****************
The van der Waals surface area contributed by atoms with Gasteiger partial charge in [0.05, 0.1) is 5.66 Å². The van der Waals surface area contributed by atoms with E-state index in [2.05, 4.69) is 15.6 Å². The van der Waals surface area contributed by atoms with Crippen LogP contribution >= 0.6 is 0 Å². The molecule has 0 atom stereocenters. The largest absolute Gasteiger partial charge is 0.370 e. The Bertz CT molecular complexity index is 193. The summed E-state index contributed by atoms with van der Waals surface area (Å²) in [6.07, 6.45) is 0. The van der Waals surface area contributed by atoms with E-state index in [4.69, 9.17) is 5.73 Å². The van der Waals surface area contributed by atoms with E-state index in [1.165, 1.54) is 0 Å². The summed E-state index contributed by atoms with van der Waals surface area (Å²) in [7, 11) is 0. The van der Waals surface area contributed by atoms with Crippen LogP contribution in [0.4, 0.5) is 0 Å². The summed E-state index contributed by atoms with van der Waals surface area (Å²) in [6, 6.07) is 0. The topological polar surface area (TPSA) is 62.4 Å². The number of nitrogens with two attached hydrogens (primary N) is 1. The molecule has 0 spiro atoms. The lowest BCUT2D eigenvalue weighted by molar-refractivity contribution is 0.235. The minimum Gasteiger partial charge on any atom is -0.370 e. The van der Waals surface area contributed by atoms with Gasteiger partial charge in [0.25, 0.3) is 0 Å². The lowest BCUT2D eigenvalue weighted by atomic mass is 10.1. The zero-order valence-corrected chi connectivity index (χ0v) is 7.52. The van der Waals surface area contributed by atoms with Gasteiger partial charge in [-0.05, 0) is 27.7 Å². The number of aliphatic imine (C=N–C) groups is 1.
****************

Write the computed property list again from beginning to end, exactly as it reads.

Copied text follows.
The van der Waals surface area contributed by atoms with Gasteiger partial charge in [0.05, 0.1) is 5.66 Å². The van der Waals surface area contributed by atoms with E-state index in [2.05, 4.69) is 15.6 Å². The van der Waals surface area contributed by atoms with Crippen LogP contribution >= 0.6 is 0 Å². The molecule has 0 atom stereocenters. The largest absolute Gasteiger partial charge is 0.370 e. The Bertz CT molecular complexity index is 193. The summed E-state index contributed by atoms with van der Waals surface area (Å²) in [6.07, 6.45) is 0. The van der Waals surface area contributed by atoms with E-state index in [4.69, 9.17) is 5.73 Å². The van der Waals surface area contributed by atoms with E-state index in [1.165, 1.54) is 0 Å². The summed E-state index contributed by atoms with van der Waals surface area (Å²) in [7, 11) is 0. The van der Waals surface area contributed by atoms with Crippen LogP contribution in [0.4, 0.5) is 0 Å². The summed E-state index contributed by atoms with van der Waals surface area (Å²) in [6, 6.07) is 0. The topological polar surface area (TPSA) is 62.4 Å². The number of nitrogens with two attached hydrogens (primary N) is 1. The molecule has 0 spiro atoms. The lowest BCUT2D eigenvalue weighted by molar-refractivity contribution is 0.235. The minimum Gasteiger partial charge on any atom is -0.370 e. The van der Waals surface area contributed by atoms with Gasteiger partial charge in [0.25, 0.3) is 0 Å². The lowest BCUT2D eigenvalue weighted by atomic mass is 10.1. The zero-order valence-corrected chi connectivity index (χ0v) is 7.52. The van der Waals surface area contributed by atoms with Gasteiger partial charge in [-0.05, 0) is 27.7 Å². The number of aliphatic imine (C=N–C) groups is 1.